From there I reached the mountain and started out on the dule-gil, the trail going around the base of the mountain. However, I somehow ended up on a trail going upwards instead! I ended up at a historical site which was part of the old fortress wall. The signs told me that various ceramic and metal artifacts had been excavated there, and there remained the foundations of a building. From up on top I could hear cars way down in the distance, but everything was shrouded in mist and clouds, so I couldn't see the view. I think you should be able to see the river from there on a clear day.

This part of the old fortress was labelled Mt. Achasan Forts 4 (아차산 4보루)

Hardly able to see anything through the mist
After hiking a little further I decided to call it a day and just go back down the way I came, since it was still raining and my feet were soaking wet. I went back to Achasan subway station and had a very very satisfying vegan bibimbap at Loving Hut (right outside exit 1). Actually I got the idea to go there from someone else's blog, so thank you whoever that was! :)

Other stuff to do in the area:
Immediately to the other side of Achasan subway station is Seoul Children's Grand Park. It's pretty big so you could probably spend a whole day just wandering around there.

If you want to go to the river, hike down towards Gwangnaru station. I've also heard there is some kind of historic re-enactment village on that side of the mountain, so I'm pretty excited to check that out next time!

Language: 
아차산   峨嵯山  Achasan   ('high' 峨 - 'rising up' 嵯 - 'mountain' 山)
용마산   龍馬山  Yongmasan   ('dragon' 龍 - 'horse' 馬  - 'mountain' 山)

벽화   壁畵   mural paintings   ('wall' 壁 + 'picture' 畵)
보루   堡壘   bastion, fort 
 

Wednesday, 13 May 2015

Vlog News!

You can now follow me and my friends on Youtube! We will be making videos of various things around Seoul and Korea, in Korean and English, so if you are interested, please check us out here:

Erin and Megan on Youtube




Sunday, 19 April 2015

Vintage Clothes Hunting in Seoul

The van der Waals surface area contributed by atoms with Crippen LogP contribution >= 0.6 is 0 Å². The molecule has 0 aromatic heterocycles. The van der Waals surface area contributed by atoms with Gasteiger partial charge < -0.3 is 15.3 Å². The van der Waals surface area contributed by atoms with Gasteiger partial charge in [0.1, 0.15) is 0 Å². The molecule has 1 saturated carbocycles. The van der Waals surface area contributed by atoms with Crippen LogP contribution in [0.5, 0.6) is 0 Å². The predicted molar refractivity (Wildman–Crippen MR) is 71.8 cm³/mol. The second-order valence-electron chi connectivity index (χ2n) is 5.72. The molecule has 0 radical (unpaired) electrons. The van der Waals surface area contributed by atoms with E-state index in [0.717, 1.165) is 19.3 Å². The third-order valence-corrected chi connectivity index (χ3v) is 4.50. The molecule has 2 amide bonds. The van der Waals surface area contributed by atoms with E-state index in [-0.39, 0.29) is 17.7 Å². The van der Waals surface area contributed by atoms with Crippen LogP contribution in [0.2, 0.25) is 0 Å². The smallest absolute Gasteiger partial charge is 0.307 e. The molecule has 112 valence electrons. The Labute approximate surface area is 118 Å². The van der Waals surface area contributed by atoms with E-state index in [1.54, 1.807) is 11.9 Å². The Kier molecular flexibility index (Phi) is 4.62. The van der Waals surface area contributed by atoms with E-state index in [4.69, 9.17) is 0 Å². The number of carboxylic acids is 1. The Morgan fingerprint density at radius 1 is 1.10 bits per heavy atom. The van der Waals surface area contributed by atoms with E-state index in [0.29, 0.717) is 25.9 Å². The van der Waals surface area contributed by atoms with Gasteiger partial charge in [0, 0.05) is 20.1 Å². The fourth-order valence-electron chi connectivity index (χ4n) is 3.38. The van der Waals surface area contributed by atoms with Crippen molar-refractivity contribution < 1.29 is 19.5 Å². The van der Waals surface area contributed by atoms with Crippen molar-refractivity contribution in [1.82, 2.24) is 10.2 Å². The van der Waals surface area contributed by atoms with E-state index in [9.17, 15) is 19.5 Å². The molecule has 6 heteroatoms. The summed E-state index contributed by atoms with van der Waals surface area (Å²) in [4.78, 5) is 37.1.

If you love vintage clothes, and rather than buy online you prefer to rummage through thrift stores for hidden gems, you may have a bit of a hard time in Korea. People here generally don't 'do' second-hand clothes. Or second-hand anything. They prefer stuff that's new, shiny and trendy. So vintage fashion is much more of a niche market, and thus harder to shop for.

However, there are a few ways to get a vintage fashion fix in Seoul: Firstly, there are some dedicated 'vintage' stores which stock carefully selected pieces, but just like vintage stores in the UK, prices can be high. One of the best places is A-Land in Myeongdong, which is not a vintage store but does have a whole floor dedicated to vintage. There are also a few vintage stores in the Apgujeong and Itaewon shopping areas.

Another way to find vintage clothes is in charity shops. However, there are very few of these in Seoul! The main ones are Goodwill, Salvation Army and Beautiful Store, and you can find the locations by searching online. These stores don't tend to have many quality items for sale, unfortunately, and sometimes they literally look like someone just threw out all their really old useless junk and dumped it in the shop. On the plus side, if you do buy anything here, at least you know your money is going to charity.

Somewhere in between a vintage store and a thrift store is 'Vin Prime', which sells everything from gaudy 1980s vintage, to newer second-hand stuff, to well-worn designer pieces from Dior, Celine, etc. They have a massive store inside the underground of Express Bus Terminal, at the tranfser area between subway line 3 and 7, a new store in Gangnam near the subway exit 12, and a few other locations. Personally I like the new Gangnam store best. You can find a few good pieces if you search the rails, but nicer items have a higher price, so don't expect to come away with bags full of bargains.

Found this great Adidas T-shirt and 1980s denim jacket for 9,000 Won each at Vin Prime

Language Tip!
If you go to Vin Prime and you want to check the inside label on something to find out what it's made of, it might be handy to know a bit of Japanese. That's because a lot of the stuff they sell has been shipped in from Japan, so the original garment labels will be in Japanese. Here are some handy words to know:

ポリエステル  Polyester
レーヨン         Rayon
絹                   Silk
綿                   Cotton

If you're not that familiar with Japanese at all, just look for what is written next to the percentage, and you can just take a guess that if there is a traditional character (you know, like Chinese), it's probably a natural fiber, and if it's something written in katakana (which looks longer but with simpler letters), it's probably a sythetic fiber. 

I struck lucky with this 5,000won printed dress - 100% silk!  地 means outer and 裏 means lining.